Remembering 2013’s 1,000-Year Floods
Yes, it’s true, 2020 wasn’t exactly a banner year for us here in Colorado—Or anywhere, really. But I find it comforting to remember the times when we’ve been through the wheelhouse before and made it through all the same. For instance, take the time when 2013 saw fit to deliver Colorado what some called the ‘1,000-Year Flood,’ the likes of which we haven’t seen since.
According to the Reporter Herald, the Front Range had seen an unseasonably hot start to September (more of that to come over the next decade, sorry, Colorado), when a cold front suddenly stalled over the front range. A true deluge opened over Denver, Boulder, Loveland, Jamestown, Longmont, Lyons, Fort Collins and Estes Park, sending flood waters galloping almost 200 miles to the north and south by the time the storm cleared.
For five days, rain poured from the heavens, closing Colo 7, US 36, US 34 and even I-25. Estes Park was cut off from the lowlands due to flooding, and evacuations were issued for the 100 Year Flood Plain in Loveland. Rocky Mountain National Park was closed and the Bureau of Reclamation ended up releasing 6,000 cubic feet of water per second into the Big Thompson to ease the flooding. Army helicopters and the National Guard had to step in to help rescue those who were stranded, and President Barack Obama ended up declaring a major disaster for Larimer, Boulder and El Paso counties to get us funding for the recovery process.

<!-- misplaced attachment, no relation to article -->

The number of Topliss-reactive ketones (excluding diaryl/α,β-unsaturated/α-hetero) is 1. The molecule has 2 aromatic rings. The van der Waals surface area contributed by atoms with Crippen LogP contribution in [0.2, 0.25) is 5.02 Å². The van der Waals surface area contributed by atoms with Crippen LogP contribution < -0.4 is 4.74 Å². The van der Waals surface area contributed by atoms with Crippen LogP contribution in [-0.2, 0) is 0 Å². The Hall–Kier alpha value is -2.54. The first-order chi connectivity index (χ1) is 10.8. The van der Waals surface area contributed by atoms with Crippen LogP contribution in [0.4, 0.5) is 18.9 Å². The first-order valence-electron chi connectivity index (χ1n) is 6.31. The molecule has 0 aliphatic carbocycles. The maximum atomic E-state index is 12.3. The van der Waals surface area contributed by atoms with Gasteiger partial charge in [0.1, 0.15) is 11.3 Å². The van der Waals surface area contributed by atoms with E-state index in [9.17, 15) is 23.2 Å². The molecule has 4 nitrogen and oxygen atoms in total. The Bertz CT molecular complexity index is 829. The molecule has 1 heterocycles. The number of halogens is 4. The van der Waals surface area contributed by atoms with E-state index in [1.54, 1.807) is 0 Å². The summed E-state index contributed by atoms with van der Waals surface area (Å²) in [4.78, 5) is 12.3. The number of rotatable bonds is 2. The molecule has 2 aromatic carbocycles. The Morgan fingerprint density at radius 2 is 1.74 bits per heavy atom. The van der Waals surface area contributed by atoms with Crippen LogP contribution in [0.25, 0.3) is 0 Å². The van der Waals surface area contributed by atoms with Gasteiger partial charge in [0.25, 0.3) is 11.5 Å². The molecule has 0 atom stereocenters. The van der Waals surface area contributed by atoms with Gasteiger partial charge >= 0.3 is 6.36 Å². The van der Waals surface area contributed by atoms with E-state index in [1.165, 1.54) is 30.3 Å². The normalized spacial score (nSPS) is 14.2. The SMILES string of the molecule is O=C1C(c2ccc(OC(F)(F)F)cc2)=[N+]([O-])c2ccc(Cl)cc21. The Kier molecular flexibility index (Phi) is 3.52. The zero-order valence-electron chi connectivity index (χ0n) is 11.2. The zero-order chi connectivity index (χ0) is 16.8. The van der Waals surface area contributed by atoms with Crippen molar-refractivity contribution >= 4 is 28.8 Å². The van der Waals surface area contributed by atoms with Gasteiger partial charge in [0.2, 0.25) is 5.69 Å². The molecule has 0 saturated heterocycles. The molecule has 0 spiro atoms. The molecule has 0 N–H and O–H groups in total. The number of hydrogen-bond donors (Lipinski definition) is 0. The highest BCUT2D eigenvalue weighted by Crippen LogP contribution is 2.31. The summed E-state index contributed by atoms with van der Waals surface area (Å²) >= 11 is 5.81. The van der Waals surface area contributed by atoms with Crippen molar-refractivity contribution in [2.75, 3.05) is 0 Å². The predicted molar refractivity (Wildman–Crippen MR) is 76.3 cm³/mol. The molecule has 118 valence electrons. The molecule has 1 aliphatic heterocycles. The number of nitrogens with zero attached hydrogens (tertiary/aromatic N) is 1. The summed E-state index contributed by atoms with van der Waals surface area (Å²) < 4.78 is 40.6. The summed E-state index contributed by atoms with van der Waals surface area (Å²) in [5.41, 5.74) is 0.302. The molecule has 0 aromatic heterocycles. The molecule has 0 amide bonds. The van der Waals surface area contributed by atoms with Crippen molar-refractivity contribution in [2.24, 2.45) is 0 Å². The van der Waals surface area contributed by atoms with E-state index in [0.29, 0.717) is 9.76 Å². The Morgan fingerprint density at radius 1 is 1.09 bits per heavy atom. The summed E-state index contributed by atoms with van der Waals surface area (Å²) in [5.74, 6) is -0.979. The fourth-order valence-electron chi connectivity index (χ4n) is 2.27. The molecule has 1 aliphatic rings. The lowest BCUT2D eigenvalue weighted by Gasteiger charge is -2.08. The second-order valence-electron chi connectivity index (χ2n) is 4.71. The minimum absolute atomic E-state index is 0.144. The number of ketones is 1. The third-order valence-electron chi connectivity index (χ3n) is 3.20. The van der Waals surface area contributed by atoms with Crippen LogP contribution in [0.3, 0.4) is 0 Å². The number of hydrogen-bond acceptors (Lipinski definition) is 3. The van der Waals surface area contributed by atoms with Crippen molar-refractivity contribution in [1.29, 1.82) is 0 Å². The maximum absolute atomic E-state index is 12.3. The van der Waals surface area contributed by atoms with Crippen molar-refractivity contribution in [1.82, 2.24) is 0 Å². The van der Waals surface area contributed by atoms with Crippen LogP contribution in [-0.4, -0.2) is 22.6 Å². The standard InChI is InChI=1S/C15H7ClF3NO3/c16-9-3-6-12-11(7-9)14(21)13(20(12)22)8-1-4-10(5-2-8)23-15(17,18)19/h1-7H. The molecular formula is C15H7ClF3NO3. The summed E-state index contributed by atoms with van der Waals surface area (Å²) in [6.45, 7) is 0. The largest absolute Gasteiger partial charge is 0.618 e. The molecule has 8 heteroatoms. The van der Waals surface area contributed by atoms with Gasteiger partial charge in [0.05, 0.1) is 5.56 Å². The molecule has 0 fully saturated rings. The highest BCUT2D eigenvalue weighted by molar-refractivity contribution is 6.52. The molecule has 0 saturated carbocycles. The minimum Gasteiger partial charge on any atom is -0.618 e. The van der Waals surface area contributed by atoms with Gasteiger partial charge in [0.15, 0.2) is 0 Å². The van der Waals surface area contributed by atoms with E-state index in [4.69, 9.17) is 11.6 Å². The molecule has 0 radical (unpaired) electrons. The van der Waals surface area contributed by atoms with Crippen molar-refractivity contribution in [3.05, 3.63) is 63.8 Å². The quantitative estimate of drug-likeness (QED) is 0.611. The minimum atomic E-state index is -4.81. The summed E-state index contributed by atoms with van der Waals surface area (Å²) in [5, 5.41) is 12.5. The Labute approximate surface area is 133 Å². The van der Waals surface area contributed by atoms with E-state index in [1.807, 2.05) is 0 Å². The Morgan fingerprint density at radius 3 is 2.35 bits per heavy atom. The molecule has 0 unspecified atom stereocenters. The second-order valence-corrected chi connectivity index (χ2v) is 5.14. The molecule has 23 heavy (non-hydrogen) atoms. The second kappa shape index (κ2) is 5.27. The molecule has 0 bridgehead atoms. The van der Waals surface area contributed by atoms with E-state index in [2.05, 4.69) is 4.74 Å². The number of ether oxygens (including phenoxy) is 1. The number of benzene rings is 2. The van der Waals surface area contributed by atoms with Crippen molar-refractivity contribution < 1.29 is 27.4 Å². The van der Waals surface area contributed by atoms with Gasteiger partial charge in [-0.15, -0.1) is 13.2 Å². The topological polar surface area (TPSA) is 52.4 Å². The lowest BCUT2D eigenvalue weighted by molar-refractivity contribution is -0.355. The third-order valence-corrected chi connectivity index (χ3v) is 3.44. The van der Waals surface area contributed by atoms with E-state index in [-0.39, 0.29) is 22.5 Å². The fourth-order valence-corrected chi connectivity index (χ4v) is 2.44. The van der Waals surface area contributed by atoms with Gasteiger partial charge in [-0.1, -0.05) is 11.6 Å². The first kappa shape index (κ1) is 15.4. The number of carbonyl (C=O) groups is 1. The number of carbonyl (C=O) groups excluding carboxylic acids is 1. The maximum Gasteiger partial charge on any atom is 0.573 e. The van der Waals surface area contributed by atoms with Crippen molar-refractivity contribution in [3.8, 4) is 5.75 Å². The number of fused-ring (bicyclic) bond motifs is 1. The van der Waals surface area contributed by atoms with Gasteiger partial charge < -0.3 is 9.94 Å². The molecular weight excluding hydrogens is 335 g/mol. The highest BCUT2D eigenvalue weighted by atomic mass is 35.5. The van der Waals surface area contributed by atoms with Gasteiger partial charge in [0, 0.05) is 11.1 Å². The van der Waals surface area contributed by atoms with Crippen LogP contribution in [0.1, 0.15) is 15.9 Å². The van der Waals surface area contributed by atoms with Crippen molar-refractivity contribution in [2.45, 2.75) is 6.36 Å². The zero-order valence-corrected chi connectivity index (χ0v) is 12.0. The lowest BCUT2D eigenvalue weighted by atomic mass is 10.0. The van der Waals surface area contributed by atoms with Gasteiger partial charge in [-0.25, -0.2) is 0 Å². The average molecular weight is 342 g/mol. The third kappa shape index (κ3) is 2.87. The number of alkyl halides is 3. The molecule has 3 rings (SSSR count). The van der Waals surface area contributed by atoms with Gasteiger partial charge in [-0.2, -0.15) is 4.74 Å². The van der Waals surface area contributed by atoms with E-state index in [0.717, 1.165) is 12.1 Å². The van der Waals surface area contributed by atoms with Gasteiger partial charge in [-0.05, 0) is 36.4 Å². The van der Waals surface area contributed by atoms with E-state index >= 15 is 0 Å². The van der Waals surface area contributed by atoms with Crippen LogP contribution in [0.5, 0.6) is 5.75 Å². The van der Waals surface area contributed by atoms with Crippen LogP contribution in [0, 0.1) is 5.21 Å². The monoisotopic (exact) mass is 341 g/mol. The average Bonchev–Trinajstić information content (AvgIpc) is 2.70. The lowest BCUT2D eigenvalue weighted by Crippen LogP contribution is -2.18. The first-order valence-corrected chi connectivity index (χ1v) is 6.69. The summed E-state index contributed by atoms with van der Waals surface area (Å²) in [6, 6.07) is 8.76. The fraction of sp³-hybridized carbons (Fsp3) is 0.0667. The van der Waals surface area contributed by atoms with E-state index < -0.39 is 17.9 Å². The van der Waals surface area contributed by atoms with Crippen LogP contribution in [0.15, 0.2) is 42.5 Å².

In the end, Wikipedia estimates that 19,000 homes were damaged and 1,500 destroyed. Loveland got a total of 8.68 inches of water throughout the flood week, Estes Park received 7.64 inches, and Boulder ended up with a whopping 15-20 inches of rain in total. It was, as the kids say, ‘straight-up not a good time.’
Just about everyone along the front range knows someone whose home was impacted or had to repair flood damage themselves. But the events of 2013 were also the kind that brought people together and showed us that we can weather any storm. And given that NOAA's Climate page cited the floods as a once-in-1,000-years type of event, we can handle one heck of a storm at that.
Now we get to quarantine in our basements instead of bailing them out, which has to count for something. In the meantime, check out this video by Rick Grigsby as he documented the floodwaters sweeping through Estes Park.
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